A gun is not just a weapon; it’s a tool. Gun owners know this, but not everyone outside the gun community is aware of this fact.
As a result, gun owners often receive looks of incredulity from the general public when they talk about their favorite EDC sidearm in terms of its utility beyond the scope of the label “deadly weapon.”
A recent story out of Logan, Utah, should serve as a ‘teachable moment’ for the general public in this regard because it showed that like any tool, guns can be used for a multitude of different jobs or tasks, especially in the case of an emergency.
The Logan story goes like this (also, see video below):
Earlier this month, Roger Anderson was driving along an icy and tortuous Utah canyon road en route to a ski resort with his 9-year-old daughter Mia, 4-year-old son Baylor, and, friend of the family, 9-year-old Kenya Wildman.
Suddenly, after tapping on his brakes, the 46-year-old lost control of his vehicle and slid into a nearby river.
“In a second, I was completely off the road and sliding down the embankment,” Anderson told reporters. “Within a second, the entire cabin of the vehicle was full of water.”
He tried not to panic, but the outlook was bad. The car had flipped over and the three children were submerged under the frigid waters.
“The first thought was, ‘So this is it how it ends,” Andersen told ABC News while choking back tears. “This could very easily have been a funeral for four of us.”
But thankfully Anderson was not the only one traveling along the road that day. After freeing himself from the car to get some air, he noticed that he had acquired some new friends that were willing to lend him a hand.
“In no less than 10 seconds, there were a half-dozen men standing on the banks of the river, and they’re questions to me were, ‘Who else was in the car?’”
Anderson told them about the children.
“Within five seconds, there were eight men in the river … ready to assist,” he added.
One of the first men in the water aiding in the rescue of the children was former police officer Chris Willden.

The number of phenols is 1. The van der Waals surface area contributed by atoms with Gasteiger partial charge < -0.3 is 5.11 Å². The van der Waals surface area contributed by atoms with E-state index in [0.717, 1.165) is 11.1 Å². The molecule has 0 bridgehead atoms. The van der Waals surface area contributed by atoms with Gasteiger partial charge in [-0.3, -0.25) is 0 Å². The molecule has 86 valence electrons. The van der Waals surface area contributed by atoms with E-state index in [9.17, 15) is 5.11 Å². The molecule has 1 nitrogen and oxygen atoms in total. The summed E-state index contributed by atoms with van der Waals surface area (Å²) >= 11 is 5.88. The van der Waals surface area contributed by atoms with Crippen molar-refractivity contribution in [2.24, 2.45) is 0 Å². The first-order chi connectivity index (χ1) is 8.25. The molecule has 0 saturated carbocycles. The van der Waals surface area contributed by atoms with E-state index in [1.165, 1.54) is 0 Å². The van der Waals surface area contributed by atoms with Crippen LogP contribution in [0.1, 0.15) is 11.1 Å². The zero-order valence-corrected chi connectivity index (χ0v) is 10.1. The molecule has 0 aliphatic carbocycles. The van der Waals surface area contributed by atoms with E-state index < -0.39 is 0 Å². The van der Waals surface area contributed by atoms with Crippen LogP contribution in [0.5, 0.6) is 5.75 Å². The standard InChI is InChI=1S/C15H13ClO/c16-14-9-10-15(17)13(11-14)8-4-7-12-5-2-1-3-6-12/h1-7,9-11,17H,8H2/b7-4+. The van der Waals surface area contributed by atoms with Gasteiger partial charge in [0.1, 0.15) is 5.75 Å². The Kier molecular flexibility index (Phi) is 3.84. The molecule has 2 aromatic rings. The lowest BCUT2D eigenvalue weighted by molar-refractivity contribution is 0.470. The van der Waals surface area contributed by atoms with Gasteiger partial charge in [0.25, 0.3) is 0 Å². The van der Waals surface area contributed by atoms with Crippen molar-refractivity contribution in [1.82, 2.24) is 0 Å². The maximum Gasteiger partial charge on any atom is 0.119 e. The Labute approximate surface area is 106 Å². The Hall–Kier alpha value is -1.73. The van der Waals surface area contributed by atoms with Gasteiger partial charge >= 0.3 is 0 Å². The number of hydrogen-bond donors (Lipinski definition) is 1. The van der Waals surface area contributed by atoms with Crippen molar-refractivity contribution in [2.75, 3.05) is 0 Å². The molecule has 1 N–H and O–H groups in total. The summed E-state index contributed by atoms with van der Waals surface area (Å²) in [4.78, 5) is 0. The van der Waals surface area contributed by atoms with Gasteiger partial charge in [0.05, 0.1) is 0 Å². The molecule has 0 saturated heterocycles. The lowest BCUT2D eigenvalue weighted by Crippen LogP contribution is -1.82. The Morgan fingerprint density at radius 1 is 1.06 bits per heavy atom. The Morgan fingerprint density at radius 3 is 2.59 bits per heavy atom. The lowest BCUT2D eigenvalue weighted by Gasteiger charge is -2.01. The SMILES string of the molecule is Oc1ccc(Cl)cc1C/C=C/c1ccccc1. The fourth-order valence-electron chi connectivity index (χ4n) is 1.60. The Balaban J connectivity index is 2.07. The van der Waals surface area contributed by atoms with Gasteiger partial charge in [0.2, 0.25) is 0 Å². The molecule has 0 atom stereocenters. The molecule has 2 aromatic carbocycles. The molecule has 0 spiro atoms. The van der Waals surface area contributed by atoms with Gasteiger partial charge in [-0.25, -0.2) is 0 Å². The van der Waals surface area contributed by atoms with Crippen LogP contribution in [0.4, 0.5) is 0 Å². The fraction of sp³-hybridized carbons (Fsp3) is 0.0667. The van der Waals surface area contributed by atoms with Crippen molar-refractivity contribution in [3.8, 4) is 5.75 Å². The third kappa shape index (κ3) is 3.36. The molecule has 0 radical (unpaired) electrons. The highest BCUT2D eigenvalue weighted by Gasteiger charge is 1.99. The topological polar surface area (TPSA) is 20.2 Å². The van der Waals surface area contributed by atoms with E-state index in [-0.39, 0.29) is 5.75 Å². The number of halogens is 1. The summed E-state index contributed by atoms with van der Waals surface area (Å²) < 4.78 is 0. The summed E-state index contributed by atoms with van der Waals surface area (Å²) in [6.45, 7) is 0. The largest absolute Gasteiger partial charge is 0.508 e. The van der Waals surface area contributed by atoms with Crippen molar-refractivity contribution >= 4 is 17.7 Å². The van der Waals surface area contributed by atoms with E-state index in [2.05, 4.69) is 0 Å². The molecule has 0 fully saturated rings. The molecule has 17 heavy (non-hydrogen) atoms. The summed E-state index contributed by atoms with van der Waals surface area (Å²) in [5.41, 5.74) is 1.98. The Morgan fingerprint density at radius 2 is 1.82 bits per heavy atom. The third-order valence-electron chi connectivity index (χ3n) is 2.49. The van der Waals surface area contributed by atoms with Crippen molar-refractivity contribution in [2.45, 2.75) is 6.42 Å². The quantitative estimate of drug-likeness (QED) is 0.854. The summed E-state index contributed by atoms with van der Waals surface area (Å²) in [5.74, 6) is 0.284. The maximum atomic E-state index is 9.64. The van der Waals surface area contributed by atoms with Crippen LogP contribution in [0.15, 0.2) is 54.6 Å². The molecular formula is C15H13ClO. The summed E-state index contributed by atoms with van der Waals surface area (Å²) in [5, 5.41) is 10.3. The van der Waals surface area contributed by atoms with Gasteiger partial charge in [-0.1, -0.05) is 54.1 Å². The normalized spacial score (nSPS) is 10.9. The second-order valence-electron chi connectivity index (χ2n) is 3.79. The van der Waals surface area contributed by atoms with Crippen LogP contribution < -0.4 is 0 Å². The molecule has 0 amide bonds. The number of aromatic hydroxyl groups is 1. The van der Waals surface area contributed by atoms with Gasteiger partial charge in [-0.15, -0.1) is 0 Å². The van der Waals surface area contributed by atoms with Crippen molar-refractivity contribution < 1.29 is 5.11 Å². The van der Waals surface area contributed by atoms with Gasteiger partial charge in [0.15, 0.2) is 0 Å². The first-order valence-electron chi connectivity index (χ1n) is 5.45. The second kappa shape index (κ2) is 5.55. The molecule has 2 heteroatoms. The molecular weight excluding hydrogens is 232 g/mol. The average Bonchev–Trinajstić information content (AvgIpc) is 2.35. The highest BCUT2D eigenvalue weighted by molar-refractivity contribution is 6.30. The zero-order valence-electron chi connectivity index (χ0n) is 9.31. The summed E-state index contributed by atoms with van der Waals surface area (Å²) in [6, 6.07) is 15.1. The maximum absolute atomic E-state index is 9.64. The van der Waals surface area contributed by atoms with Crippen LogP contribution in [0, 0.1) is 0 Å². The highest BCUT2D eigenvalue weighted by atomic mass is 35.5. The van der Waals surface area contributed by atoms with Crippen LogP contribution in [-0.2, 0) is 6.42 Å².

In order to improve his ability to reach the trapped children, Willden shot out one of the car’s windows.
He then used his pocketknife to cut the seatbelts that were holding the children down. Once the belts were removed, the children were quickly pulled from the car and passed up the riverbank, one-by-one to the other rescuers.
“I remember thinking to myself, ‘You’re going to see some dead kids, get ready,'” Willden said. “I’ve got three of my own and it was going to be (an awful) start to the New Year.”
Both of Anderson’s children were unconscious and not breathing. A rescuer performed CPR and revived them both.
The children were then flown to a hospital in Salt Lake City and treated for hypothermia. They were released a few days after the incident.
“In a matter of a couple of days, now Baylor is running around just like nothing ever happened to him, and Mia is fine and Kenya is also fine,” Anderson told reporters. “It’s a story to me that is inspiring in many ways.”
While this story has many important lessons, the kindness and selflessness of strangers, how important it is to drive safely in inclement conditions, hopefully it will also help to educate folks that guns are indeed tools. And that it’s better to have and not need, than to need and not have.